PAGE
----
Weekly Update (May 17): What will Israel do with Judea and Samaria?

Andrew Tucker - 17 May 2019

What will Israel do with Judea and Samaria?

“King” Bibi Netanyahu, the master of the art of turning defeat into victory, emerged as the clear winner in the elections held in Israel early April. With a remarkable shift towards the centre/right, the political landscape in Israel has been transformed. Bibi now faces a huge challenge to form a stable coalition. President Rivlin this week granted him extra time to achieve this.

One of the main issues facing the new government will be Israel’s relations with the Palestinians, especially the question of the status of settlements. Prior to the elections Bibi had announced that if re-elected he would annex (ie. extend Israeli sovereignty to) Israeli settlements in the “West Bank” (ie. Judea and Samaria), including “isolated settlements”. He also ruled out a Palestinian state as it would “endanger our existence”. It was difficult to tell if this was a serious statement or just a remark designed to win votes on the right of the political spectrum. I suspect the former.

Bibi will of course not do anything until President Trump’s team has revealed its peace plan. The “deal of the century” – a mastermind of Trump’s (Jewish) son-in-law Jared Kushner – is a highly-guarded secret (Kushner said recently even the President hasn’t read it yet). It is still being drafted as we speak and is due to be released mid-June at the earliest. Kushner has revealed enough of the plan already for us to know that it will constitute a radical departure from the one-dimensional “two state” paradigm – the model that has dominated diplomatic discussions for the last few decades, but has so far failed to produce an outcome acceptable to both Israel and the Palestinians.

Basically the Two State Solution says that the Palestinians have a right to a state covering all of the so-called West Bank, including “East Jerusalem” as their capital.

The Two State Solution has failed because it assumes the PLO is capable of governing the Palestinian people (the PA has practically no legitimacy amongst the Palestinians). But also because its main conditions are simply unacceptable to Israel. The vast majority of Israeli’s will not – and cannot – agree to the division of Jerusalem, creation of a Palestinian state without adequate security guarantees, and removal of all settlements. In addition, they cannot accept the Palestinians’ claim that Palestinian “refugees” have a “right to return” to Israel. To accept such conditions would be to sign their own death warrant.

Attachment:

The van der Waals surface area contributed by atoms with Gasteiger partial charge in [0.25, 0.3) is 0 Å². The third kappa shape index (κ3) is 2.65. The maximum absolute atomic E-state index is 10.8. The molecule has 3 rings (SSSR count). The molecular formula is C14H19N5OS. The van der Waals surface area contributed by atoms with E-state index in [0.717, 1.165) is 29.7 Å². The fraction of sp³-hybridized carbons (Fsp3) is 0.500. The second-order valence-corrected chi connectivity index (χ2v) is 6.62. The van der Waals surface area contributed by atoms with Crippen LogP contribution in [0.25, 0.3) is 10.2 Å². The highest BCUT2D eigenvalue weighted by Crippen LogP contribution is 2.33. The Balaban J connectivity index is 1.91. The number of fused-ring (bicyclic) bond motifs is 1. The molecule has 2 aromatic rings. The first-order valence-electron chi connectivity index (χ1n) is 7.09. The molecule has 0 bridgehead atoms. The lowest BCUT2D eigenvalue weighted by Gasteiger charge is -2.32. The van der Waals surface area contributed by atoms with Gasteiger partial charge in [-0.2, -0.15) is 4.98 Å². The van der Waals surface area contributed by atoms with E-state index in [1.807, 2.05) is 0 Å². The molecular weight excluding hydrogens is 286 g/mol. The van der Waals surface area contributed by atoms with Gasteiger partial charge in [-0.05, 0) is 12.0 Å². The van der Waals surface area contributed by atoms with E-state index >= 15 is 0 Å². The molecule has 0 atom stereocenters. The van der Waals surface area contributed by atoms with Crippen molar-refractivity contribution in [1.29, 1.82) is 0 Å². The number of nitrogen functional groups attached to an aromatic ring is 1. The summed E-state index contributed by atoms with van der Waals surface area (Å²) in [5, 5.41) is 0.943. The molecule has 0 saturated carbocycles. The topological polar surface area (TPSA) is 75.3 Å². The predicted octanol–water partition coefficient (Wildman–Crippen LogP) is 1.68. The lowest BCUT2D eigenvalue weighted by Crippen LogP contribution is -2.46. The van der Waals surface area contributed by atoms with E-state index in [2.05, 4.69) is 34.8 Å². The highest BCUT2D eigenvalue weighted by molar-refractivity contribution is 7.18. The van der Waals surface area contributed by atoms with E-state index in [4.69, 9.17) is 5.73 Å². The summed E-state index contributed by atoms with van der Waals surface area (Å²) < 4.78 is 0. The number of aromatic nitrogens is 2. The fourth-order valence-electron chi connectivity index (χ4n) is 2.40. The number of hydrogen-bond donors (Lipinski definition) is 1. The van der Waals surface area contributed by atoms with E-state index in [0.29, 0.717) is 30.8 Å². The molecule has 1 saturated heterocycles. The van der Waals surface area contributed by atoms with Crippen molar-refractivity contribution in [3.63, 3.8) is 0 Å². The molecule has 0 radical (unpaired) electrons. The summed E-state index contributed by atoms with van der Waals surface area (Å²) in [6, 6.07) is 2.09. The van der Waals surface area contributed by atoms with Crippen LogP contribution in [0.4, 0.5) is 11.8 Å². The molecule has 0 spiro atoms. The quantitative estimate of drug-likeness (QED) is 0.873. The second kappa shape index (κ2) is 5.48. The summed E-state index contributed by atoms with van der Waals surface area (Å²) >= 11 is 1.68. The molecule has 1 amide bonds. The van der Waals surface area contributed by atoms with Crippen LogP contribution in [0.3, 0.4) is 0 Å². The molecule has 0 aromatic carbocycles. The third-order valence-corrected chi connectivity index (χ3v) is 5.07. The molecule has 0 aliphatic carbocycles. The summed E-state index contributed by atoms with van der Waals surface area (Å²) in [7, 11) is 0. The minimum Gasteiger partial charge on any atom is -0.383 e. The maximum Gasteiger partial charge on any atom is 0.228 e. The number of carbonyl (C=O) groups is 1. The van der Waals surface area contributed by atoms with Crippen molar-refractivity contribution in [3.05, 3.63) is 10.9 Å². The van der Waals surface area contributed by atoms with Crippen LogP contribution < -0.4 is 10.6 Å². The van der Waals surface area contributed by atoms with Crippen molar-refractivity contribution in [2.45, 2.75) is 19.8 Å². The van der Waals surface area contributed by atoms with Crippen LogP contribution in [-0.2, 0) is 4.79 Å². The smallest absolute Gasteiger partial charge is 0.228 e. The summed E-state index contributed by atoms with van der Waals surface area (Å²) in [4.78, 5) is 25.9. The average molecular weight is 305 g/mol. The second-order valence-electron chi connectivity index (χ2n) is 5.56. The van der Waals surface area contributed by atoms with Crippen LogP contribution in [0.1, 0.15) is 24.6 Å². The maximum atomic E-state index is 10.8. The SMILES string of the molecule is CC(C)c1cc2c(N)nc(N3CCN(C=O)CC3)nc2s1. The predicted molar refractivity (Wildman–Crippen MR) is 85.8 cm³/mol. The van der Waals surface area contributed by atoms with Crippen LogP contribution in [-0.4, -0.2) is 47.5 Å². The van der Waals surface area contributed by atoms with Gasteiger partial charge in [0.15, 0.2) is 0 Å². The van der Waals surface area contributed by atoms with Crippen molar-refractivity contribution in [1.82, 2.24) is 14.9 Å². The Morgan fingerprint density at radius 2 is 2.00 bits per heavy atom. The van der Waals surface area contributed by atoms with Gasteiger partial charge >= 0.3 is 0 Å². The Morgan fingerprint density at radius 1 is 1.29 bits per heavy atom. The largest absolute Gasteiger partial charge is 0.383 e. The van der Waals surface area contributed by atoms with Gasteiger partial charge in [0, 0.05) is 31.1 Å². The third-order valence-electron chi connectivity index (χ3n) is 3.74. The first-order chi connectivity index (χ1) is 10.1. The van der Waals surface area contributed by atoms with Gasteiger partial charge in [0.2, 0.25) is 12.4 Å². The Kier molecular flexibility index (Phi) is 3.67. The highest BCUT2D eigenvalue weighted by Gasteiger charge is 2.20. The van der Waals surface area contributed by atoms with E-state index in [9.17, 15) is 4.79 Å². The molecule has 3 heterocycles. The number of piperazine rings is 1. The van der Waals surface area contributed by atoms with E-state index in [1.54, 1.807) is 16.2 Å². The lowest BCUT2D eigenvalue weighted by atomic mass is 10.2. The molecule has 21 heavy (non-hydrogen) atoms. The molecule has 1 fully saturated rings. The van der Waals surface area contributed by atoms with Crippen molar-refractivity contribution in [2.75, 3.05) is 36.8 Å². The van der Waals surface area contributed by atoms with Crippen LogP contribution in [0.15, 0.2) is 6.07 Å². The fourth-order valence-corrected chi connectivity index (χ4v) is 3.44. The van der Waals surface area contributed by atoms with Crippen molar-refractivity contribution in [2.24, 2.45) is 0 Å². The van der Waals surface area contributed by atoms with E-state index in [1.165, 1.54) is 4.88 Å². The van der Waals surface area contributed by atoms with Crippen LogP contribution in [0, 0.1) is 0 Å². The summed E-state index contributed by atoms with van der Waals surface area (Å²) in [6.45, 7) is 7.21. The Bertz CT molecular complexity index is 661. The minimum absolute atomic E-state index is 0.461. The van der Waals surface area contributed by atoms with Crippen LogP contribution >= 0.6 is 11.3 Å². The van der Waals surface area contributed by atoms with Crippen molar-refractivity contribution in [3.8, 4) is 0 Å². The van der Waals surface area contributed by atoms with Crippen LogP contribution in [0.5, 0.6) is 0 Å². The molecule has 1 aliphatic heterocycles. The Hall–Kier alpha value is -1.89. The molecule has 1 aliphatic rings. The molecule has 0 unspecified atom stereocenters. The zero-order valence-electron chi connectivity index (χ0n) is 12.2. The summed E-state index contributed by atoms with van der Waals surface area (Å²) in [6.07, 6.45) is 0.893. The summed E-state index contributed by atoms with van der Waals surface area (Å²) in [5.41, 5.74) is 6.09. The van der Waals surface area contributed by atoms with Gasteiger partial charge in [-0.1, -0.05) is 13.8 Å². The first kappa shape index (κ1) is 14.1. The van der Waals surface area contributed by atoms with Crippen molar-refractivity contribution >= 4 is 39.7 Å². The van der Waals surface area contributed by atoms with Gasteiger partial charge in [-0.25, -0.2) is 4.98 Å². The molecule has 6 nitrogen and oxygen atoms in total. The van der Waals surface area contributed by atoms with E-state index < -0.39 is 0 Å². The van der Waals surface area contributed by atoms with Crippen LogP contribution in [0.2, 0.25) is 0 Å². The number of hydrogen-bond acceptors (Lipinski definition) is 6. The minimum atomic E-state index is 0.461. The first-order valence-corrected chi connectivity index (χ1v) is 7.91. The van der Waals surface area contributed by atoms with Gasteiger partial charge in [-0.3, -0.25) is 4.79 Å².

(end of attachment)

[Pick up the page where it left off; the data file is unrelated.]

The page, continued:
In true Trump style the U.S. plan will be “out of the box”. It will provide detailed proposals addressing core issues (eg. suggestions for the final borders of Israel, the status of Jerusalem, the future of Palestinian refugees, etc), but it will not be about how to create a new negotiating process; rather, its goal is to offer “solutions.”Above all, the U.S. plan will have proposals for attracting investment to improve the quality of life for Palestinians, while dismissing their “political aspirations”. When asked to endorse the idea of demilitarized statehood that Israeli Prime Minister Benjamin Netanyahu himself once proposed, Kushner said he was avoiding the term “state” altogether: “If you say ‘two-states’ it means one thing to the Israelis, it means one thing to the Palestinians, and we said, let’s just not say it.”

Many are skeptical about the plan’s chances of success, and worried about the risk of unforeseeable consequences if it fails. And the chances of the plan being implemented are very slim indeed. The U.S. has no power to impose any solutions. The Palestinian leadership have already rejected the plan. European leaders are also vehemently opposed to any plan that replaces their cherished “Two State Solution”.

That said, the plan may shake up the region. The position of Egypt is particularly interesting. Recent reports indicate that President Sisi may have a crucial role in trying to win Arab support for the U.S. proposal – yet another indication of growing acceptance of Israel in the Middle East, due in part to the deepening hostility between the (moderate) Sunni and more radical Shiite regimes.

Plan or no plan, there is increasing pressure on the Israeli government to take action regarding Judea and Samaria. Many (former) IDF leaders have been warning for some time that the “West Bank” is slowly becoming another Gaza. Israel must either completely withdraw or take back more control. The current policy of maintaining the status quo is untenable in the long run. But Israel will face huge resistance if it seeks to take more control in Areas A and B, and/or annex Area C – not only in the diplomatic arena but more importantly on the ground, especially from radical elements within Palestinian society, Hamas, Hezbollah and other radical Islamic forces in the region, backed by Iran. It is also hard to see how Israel could unilaterally roll back the structures that have been put in place since the Oslo agreements in the early 1990’s.

One way or another an escalation of conflict in the near future seems likely.

It is really important that we pray for the peace of Jerusalem. Let’s pray for Prime Minister Netanyahu this coming week as he seeks to form a government. Pray for wisdom for the government. And we must pray that the Lord will continue to bring the Jewish people home, and for both the Jewish and Arab people in the land.


Pray for the peace of Jerusalem. Pray for Prime Minister Netanyahu this coming week as he seeks to form a government. Pray for wisdom for the government. Pray that the Lord will continue to bring the Jewish people home. Pray for both the Jewish and Arab people in the land. More
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